Radiation Therapy

Radiation therapy is the most common prostate cancer treatment option. “We use either external beam radiation, where the radiation waves are targeted at the prostate from the outside, or brachytherapy, where we put little radioactive seeds into the prostate,” says Dr. Black.

There are fewer side effects after external beam radiation, and you won’t need anesthesia, but seed therapy can be done in just one visit, and higher doses of radiation can be used.

Could you benefit from PSA testing?

Incontinence in Prostate Cancer Surgery

Prostate cancer is the most common male cancer, and one in six in men will develop the disease in his lifetime(ProstateCancer.ca). Prostate cancer starts in the cells of the prostate gland, which is part of the male reproductive system. Read more about the prostate and prostate cancer here.

Urinary incontinence can be caused by many different things, and is a common problem, especially among older adults. Incontinence can also be caused by prostate cancer surgery, although this is not usually a symptom.

“Incontinence is actually quite uncommon after radical prostate surgery,” says Dr. John Warner, a urologist active in theMen’s Health Initiative of BC. “Seventy-five percent of patients have excellent urinary control and don’t require any pads, while 25% of patients have some degree of incontinence, but the vast majority it’s either one pad or less. A very small number, less than 5%, have total incontinence.”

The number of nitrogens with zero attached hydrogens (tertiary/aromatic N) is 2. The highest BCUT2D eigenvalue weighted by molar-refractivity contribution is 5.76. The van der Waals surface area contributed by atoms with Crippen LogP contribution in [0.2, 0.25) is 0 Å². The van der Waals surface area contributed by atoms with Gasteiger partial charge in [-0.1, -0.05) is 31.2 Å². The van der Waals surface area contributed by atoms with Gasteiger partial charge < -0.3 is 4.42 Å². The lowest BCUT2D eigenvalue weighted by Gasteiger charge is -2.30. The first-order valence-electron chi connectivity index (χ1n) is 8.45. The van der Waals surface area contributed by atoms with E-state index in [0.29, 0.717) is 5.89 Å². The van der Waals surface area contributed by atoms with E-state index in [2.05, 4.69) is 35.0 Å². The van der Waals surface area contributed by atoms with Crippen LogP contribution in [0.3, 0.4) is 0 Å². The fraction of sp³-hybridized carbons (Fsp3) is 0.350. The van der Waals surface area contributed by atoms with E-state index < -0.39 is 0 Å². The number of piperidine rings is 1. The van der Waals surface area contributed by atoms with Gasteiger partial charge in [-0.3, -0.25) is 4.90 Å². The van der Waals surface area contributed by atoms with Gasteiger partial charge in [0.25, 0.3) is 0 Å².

If a man has a prostate surgery called a radical prostatectomy, there are two approaches: retropubic and perineal. During a retropubic prostatectomy, an incision is made above the pelvic bone, in the lower part of the stomach. If a man has a perineal prostatectomy, an incision is made through the perineum, which is located in front of the anus.

“The degree of incontinence is based on the patient but it’s also based on the physician,” says Dr. Warner. “The experience of the physician will impact a large amount on the incontinence of the person.

The greater the experience of the surgeon, the greater the chance that that patient is going to have excellent urinary control.”
In most cases, urinary incontinence after prostate cancer surgery resolves over time, with most men regaining urinary control within one to three months. Men can improve urinary control by practicing Kegels, which are pelvic muscle exercise that strengthen the pelvic floor. Kegel exercises are beneficial both before and after prostate cancer surgery.